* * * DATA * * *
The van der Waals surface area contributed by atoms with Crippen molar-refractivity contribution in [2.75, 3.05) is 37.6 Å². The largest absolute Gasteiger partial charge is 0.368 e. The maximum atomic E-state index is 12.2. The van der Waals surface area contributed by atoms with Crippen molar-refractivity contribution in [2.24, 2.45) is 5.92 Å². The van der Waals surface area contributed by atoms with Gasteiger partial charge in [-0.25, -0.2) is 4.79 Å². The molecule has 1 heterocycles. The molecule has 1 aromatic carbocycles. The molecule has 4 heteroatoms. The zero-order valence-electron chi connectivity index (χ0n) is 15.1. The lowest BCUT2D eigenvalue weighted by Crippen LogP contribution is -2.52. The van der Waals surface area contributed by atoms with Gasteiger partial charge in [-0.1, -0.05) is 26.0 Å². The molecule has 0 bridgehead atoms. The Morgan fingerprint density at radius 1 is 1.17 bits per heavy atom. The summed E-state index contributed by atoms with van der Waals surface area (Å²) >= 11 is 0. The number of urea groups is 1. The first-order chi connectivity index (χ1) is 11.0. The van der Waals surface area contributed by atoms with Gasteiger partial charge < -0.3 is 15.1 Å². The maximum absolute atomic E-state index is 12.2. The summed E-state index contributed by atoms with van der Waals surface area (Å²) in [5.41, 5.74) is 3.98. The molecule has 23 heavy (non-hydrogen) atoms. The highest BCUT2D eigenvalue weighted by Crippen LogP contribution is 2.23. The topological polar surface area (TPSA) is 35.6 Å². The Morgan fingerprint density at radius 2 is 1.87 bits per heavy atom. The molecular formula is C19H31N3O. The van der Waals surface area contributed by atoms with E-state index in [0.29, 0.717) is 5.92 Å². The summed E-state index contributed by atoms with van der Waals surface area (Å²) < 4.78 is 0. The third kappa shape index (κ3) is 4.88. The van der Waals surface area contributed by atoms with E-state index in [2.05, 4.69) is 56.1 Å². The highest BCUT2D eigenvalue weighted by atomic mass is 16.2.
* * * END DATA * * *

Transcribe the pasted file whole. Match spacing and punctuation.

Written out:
The van der Waals surface area contributed by atoms with Crippen molar-refractivity contribution in [2.75, 3.05) is 37.6 Å². The largest absolute Gasteiger partial charge is 0.368 e. The maximum atomic E-state index is 12.2. The van der Waals surface area contributed by atoms with Crippen molar-refractivity contribution in [2.24, 2.45) is 5.92 Å². The van der Waals surface area contributed by atoms with Gasteiger partial charge in [-0.25, -0.2) is 4.79 Å². The molecule has 1 heterocycles. The molecule has 1 aromatic carbocycles. The molecule has 4 heteroatoms. The zero-order valence-electron chi connectivity index (χ0n) is 15.1. The lowest BCUT2D eigenvalue weighted by Crippen LogP contribution is -2.52. The van der Waals surface area contributed by atoms with Gasteiger partial charge in [-0.1, -0.05) is 26.0 Å². The molecule has 0 bridgehead atoms. The Morgan fingerprint density at radius 1 is 1.17 bits per heavy atom. The summed E-state index contributed by atoms with van der Waals surface area (Å²) >= 11 is 0. The number of urea groups is 1. The first-order chi connectivity index (χ1) is 11.0. The van der Waals surface area contributed by atoms with Gasteiger partial charge < -0.3 is 15.1 Å². The maximum absolute atomic E-state index is 12.2. The summed E-state index contributed by atoms with van der Waals surface area (Å²) in [5.41, 5.74) is 3.98. The molecule has 23 heavy (non-hydrogen) atoms. The highest BCUT2D eigenvalue weighted by Crippen LogP contribution is 2.23. The topological polar surface area (TPSA) is 35.6 Å². The Morgan fingerprint density at radius 2 is 1.87 bits per heavy atom. The molecular formula is C19H31N3O. The van der Waals surface area contributed by atoms with E-state index in [0.29, 0.717) is 5.92 Å². The summed E-state index contributed by atoms with van der Waals surface area (Å²) < 4.78 is 0. The third kappa shape index (κ3) is 4.88. The van der Waals surface area contributed by atoms with E-state index in [2.05, 4.69) is 56.1 Å². The highest BCUT2D eigenvalue weighted by atomic mass is 16.2.